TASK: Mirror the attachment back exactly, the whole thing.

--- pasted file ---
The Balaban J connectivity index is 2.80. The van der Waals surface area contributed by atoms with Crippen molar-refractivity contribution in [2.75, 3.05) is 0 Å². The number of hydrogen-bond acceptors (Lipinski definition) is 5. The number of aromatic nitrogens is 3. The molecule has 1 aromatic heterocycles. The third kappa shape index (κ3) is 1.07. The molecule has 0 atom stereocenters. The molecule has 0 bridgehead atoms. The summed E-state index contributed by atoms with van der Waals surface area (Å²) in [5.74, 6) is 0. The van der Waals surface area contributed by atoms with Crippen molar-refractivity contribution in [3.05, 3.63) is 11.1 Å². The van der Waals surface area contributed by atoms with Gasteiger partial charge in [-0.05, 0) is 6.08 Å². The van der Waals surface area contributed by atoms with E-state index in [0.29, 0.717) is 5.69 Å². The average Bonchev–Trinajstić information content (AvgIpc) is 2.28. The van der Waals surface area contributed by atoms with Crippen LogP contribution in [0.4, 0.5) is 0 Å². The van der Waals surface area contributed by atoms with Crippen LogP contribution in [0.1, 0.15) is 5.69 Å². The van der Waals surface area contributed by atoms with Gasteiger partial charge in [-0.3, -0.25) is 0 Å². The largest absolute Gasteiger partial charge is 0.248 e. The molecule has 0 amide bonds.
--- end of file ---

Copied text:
The Balaban J connectivity index is 2.80. The van der Waals surface area contributed by atoms with Crippen molar-refractivity contribution in [2.75, 3.05) is 0 Å². The number of hydrogen-bond acceptors (Lipinski definition) is 5. The number of aromatic nitrogens is 3. The molecule has 1 aromatic heterocycles. The third kappa shape index (κ3) is 1.07. The molecule has 0 atom stereocenters. The molecule has 0 bridgehead atoms. The summed E-state index contributed by atoms with van der Waals surface area (Å²) in [5.74, 6) is 0. The van der Waals surface area contributed by atoms with Crippen molar-refractivity contribution in [3.05, 3.63) is 11.1 Å². The van der Waals surface area contributed by atoms with Gasteiger partial charge in [-0.05, 0) is 6.08 Å². The van der Waals surface area contributed by atoms with E-state index in [0.29, 0.717) is 5.69 Å². The average Bonchev–Trinajstić information content (AvgIpc) is 2.28. The van der Waals surface area contributed by atoms with Crippen LogP contribution in [0.4, 0.5) is 0 Å². The van der Waals surface area contributed by atoms with Crippen LogP contribution in [0.1, 0.15) is 5.69 Å². The van der Waals surface area contributed by atoms with Gasteiger partial charge in [-0.3, -0.25) is 0 Å². The largest absolute Gasteiger partial charge is 0.248 e. The molecule has 0 amide bonds.